Parents began to reach out, too, fed up with the notion that they were endangering their kids for simply allowing them to have unsupervised playtime. A dad from a New York City suburb wrote that free-range parenting had become a debate between him and his wife, and he was grateful to have a voice on his side. A mom wrote that she had been so encouraged that, at the grocery store, she allowed her son to leave her to get cheese from a different aisle. When he came back, she added, “That boy was six inches taller!”

But trusting kids with almost any autonomy still seemed somewhat subversive. Social media had just begun to ripen, and blaming and shaming parents (especially mothers) became a new trend. One woman told me that, when she blogged about letting her kids play in the front yard “or occasionally toss a ball in the patch of grass at the side of the building—hardly 50 yards away,” trolls in the comment section called her selfish and lazy.

Public shaming was hardly the worst of it. I also started hearing from parents visited by child protective services or the police. Some cases even made the headlines, like the Meitivs in Maryland, investigated twice for letting their kids, ages 10 and 6, walk home from the local park. We were not just battling against a cultural norm anymore. Law had become an obstacle, too.

The trend is starting to reverse, thanks in large part to the efforts of Let Grow, a nonprofit I co-founded in 2017 to advocate for change. In 2018, Utah passed the first free-range parenting law, which prevents investigating parents for neglect if they allow their children to play outside or engage in similar independent activities, like walking to school or staying at home without supervision. Earlier this year, Oklahoma became the second state to enact a similar law with bipartisan support. Only two weeks later, Texas followed with a law of its own.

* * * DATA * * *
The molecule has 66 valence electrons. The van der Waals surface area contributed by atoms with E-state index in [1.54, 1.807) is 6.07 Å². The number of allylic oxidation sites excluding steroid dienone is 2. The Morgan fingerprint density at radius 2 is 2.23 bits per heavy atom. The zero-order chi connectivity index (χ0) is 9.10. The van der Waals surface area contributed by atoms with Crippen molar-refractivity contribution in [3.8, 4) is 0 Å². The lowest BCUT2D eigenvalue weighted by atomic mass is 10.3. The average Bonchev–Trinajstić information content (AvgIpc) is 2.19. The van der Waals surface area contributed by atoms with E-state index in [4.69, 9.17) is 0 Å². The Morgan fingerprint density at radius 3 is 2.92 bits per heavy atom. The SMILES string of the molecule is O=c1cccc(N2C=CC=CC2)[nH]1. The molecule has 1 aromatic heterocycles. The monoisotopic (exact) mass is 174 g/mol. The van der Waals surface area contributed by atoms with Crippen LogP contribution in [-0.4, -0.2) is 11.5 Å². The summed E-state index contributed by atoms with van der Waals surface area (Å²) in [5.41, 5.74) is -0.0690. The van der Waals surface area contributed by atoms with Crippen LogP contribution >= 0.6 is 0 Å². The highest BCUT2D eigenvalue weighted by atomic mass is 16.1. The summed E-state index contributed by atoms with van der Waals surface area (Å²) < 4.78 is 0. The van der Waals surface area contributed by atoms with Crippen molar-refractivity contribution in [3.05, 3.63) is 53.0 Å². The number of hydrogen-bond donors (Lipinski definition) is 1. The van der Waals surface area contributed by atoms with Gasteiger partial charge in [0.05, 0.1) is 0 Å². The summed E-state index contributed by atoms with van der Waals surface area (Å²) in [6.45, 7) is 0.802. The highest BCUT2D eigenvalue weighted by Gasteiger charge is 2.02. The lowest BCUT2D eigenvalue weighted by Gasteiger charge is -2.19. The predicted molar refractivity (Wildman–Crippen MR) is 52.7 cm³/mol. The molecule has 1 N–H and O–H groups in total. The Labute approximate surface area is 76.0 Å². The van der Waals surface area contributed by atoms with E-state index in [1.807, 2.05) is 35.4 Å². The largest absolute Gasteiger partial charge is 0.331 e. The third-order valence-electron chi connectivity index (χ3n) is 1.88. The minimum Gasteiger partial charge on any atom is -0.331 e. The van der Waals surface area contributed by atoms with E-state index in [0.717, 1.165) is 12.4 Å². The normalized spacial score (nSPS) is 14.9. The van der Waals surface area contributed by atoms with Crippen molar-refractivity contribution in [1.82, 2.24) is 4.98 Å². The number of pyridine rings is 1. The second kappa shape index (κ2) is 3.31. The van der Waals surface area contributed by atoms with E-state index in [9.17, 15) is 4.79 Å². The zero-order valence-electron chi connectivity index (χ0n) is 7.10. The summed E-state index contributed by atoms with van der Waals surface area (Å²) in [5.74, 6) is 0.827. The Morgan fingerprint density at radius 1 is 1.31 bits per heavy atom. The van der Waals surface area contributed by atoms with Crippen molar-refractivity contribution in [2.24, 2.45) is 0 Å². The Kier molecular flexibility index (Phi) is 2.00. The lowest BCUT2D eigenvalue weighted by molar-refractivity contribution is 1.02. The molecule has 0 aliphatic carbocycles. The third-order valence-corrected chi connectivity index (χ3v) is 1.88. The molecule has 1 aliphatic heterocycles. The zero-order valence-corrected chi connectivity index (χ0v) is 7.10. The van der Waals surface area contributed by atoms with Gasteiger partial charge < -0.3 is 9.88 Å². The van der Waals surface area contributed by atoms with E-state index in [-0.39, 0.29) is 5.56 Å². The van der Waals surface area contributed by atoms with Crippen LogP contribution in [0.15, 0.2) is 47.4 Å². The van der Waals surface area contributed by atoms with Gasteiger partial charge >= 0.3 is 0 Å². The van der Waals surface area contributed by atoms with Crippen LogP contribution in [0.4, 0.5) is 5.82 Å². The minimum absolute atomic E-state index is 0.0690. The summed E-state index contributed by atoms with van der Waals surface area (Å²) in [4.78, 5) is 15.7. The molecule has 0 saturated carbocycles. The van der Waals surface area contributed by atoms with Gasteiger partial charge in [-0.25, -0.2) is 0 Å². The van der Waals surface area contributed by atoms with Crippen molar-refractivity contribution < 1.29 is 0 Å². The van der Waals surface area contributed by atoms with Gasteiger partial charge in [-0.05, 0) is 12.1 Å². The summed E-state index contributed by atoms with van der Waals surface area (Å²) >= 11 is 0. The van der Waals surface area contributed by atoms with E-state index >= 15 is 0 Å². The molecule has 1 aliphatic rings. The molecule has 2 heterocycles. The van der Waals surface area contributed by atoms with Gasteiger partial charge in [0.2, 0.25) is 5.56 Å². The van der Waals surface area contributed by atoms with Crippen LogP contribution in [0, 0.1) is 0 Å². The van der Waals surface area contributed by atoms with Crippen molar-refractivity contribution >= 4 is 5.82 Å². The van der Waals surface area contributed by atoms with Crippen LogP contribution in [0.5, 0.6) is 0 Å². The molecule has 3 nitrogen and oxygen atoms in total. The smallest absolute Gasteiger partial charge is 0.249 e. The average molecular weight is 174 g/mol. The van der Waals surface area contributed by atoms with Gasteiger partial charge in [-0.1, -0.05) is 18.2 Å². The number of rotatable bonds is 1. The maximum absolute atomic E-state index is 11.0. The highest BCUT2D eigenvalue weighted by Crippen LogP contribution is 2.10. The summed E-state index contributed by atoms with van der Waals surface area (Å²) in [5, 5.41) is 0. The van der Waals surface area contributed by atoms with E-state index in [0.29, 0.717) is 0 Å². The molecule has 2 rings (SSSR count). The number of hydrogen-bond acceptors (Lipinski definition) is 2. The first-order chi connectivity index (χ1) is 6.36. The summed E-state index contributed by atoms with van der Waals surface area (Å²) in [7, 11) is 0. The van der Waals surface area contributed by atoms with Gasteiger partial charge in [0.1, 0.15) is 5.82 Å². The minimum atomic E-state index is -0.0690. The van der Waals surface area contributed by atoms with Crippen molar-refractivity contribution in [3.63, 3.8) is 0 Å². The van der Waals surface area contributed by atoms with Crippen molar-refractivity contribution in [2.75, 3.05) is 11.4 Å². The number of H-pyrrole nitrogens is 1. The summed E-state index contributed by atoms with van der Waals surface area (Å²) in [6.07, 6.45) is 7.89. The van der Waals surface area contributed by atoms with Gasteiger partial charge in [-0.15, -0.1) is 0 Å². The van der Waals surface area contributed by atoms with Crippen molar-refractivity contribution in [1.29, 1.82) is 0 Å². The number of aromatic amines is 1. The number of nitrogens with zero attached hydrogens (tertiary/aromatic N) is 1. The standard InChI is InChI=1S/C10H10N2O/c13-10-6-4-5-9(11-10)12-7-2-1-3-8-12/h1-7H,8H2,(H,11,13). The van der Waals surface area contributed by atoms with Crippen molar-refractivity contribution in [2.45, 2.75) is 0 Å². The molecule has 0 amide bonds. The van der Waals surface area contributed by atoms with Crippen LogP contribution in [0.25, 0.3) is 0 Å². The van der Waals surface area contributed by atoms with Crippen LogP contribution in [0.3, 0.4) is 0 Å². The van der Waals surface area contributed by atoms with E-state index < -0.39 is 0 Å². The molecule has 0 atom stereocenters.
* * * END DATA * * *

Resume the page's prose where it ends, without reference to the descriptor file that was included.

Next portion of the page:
Thirty-eight million people live in these three states. This means that about one out of every ten parents in America can now allow their children to ride their bikes or run an errand without fear of legal ramifications. (See this map for the laws in your state.) Free-range parenting cannot be mistaken for neglect anymore.

The laws in Oklahoma and Texas go even further. They also protect low-income parents without the means to provide their children with constant supervision—like the Ohio mom arrested for leaving her 10-and 2-year-old kids home because she had to work an evening shift at a pizza shop.

These recent successes are hopefully just the start. South Carolina has a free-range bill pending a vote in 2022. In Colorado, a bill had already passed the state House of Representatives unanimously, but the pandemic shut down the state Senate just days before the vote. Nebraska, Idaho, Georgia, and Virginia are the next frontiers.

American parents are having their right to raise independent kids restored, so their kids can grow into confident and capable adults, ready for the world out there. The parents win, the children win—and so does America.

Lenore Skenazy is the co-founder and president of Let Grow and the author of Free-Range Kids.